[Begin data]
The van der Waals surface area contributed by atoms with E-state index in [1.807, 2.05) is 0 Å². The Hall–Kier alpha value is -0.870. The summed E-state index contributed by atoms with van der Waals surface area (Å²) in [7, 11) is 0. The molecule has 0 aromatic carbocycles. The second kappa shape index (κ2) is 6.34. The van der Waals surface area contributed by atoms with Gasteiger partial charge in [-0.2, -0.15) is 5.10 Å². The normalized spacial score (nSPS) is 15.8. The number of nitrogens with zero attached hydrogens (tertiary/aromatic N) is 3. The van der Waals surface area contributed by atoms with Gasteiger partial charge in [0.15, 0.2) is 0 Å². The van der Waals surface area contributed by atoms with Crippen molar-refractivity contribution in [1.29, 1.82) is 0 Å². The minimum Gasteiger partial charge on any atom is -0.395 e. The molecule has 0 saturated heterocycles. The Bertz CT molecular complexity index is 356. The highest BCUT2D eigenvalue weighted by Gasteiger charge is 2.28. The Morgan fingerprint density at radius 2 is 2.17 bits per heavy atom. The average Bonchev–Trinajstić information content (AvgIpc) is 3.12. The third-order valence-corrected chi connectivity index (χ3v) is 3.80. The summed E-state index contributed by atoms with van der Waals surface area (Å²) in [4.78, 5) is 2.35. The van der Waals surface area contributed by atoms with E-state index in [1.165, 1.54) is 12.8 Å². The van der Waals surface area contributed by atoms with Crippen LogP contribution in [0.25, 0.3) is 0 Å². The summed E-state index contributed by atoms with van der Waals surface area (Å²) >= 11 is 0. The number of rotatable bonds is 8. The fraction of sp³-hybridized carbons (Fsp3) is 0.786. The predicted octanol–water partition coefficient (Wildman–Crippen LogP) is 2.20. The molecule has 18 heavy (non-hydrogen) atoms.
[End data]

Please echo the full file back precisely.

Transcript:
The van der Waals surface area contributed by atoms with E-state index in [1.807, 2.05) is 0 Å². The Hall–Kier alpha value is -0.870. The summed E-state index contributed by atoms with van der Waals surface area (Å²) in [7, 11) is 0. The molecule has 0 aromatic carbocycles. The second kappa shape index (κ2) is 6.34. The van der Waals surface area contributed by atoms with Gasteiger partial charge in [-0.2, -0.15) is 5.10 Å². The normalized spacial score (nSPS) is 15.8. The number of nitrogens with zero attached hydrogens (tertiary/aromatic N) is 3. The van der Waals surface area contributed by atoms with Gasteiger partial charge in [0.15, 0.2) is 0 Å². The van der Waals surface area contributed by atoms with Crippen molar-refractivity contribution in [1.29, 1.82) is 0 Å². The minimum Gasteiger partial charge on any atom is -0.395 e. The molecule has 0 saturated heterocycles. The Bertz CT molecular complexity index is 356. The highest BCUT2D eigenvalue weighted by Gasteiger charge is 2.28. The Morgan fingerprint density at radius 2 is 2.17 bits per heavy atom. The average Bonchev–Trinajstić information content (AvgIpc) is 3.12. The third-order valence-corrected chi connectivity index (χ3v) is 3.80. The summed E-state index contributed by atoms with van der Waals surface area (Å²) in [4.78, 5) is 2.35. The van der Waals surface area contributed by atoms with E-state index in [1.165, 1.54) is 12.8 Å². The van der Waals surface area contributed by atoms with Crippen LogP contribution in [0.25, 0.3) is 0 Å². The summed E-state index contributed by atoms with van der Waals surface area (Å²) >= 11 is 0. The number of rotatable bonds is 8. The fraction of sp³-hybridized carbons (Fsp3) is 0.786. The predicted octanol–water partition coefficient (Wildman–Crippen LogP) is 2.20. The molecule has 18 heavy (non-hydrogen) atoms.